With consumers becoming increasingly environmentally conscious, sustainable packaging is becoming the new norm.
Agricultural waste fibre technology company Papyrus Australia (ASX: PPY) has developed a zero-waste, chemical-free process of converting globally available agri-waste into usable products, thereby reducing the creation of methane and waste.
Where do they source this agri-waste? Bananas!
On average, one hectare of a banana plantation yields 220 tonnes of waste per year. Globally, there are more than 10 million hectares of banana plantain.
The Company has today announced the completion of a successful trial using refined banana fibre to produce biodegradable, molded food packaging. The trial represents a major milestone for the business, proving that banana fibre is a comparable alternative to other biodegradable moulded food packaging products such as wood pulp. The trial also demonstrated ease of manufacture as the product was compatible with standard moulding machines. The Company believes that the trial demonstrates the commercial viability and value of their patented fibre production process.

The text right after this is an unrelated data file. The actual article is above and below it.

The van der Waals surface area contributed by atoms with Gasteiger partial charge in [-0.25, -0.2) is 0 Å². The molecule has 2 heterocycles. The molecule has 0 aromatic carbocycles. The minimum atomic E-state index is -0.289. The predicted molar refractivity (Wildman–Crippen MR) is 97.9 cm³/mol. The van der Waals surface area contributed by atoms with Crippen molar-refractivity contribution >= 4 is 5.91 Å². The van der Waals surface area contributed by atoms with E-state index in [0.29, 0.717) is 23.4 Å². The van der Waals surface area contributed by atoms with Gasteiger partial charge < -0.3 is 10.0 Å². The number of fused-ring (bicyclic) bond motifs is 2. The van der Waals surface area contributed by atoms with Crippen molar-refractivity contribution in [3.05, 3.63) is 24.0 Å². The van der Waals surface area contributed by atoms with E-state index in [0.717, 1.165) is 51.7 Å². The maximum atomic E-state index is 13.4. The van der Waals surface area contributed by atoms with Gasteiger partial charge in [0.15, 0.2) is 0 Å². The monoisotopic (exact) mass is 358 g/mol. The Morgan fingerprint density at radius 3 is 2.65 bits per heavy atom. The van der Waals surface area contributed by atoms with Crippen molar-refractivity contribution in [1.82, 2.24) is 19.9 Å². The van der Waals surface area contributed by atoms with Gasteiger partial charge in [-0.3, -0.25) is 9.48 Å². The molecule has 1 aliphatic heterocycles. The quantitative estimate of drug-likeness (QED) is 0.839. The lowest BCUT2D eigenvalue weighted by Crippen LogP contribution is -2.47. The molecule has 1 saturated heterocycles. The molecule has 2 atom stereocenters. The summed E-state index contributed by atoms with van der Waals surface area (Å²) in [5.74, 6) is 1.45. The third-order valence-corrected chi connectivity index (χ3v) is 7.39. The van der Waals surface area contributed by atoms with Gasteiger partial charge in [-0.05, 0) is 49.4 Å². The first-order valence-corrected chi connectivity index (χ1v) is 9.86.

Managing director of Papyrus, Ramy Abraham Azer said: “Whilst we have made moulded products before in Australia, China and Egypt, all were from fibre prepared under laboratory conditions and with very limited moulding runs. We are now able to produce ‘tailored’ fibre on a daily basis at our factory in Sohag that is subsequently moulded at a stock standard moulding factory for a whole shift. Additionally, we are confident that we can now harness the unique advantages banana fibre has to optimise the end product or to achieve products other fibres are unable to produce.”
The Company is competing in a market valued at USD 81.7 billion and is expected to grow at a CAGR of 6.35% to 2026.
The collective growing focus on sustainability for both businesses and consumers could see demand for this Company’s proprietary process and food packaging products rise.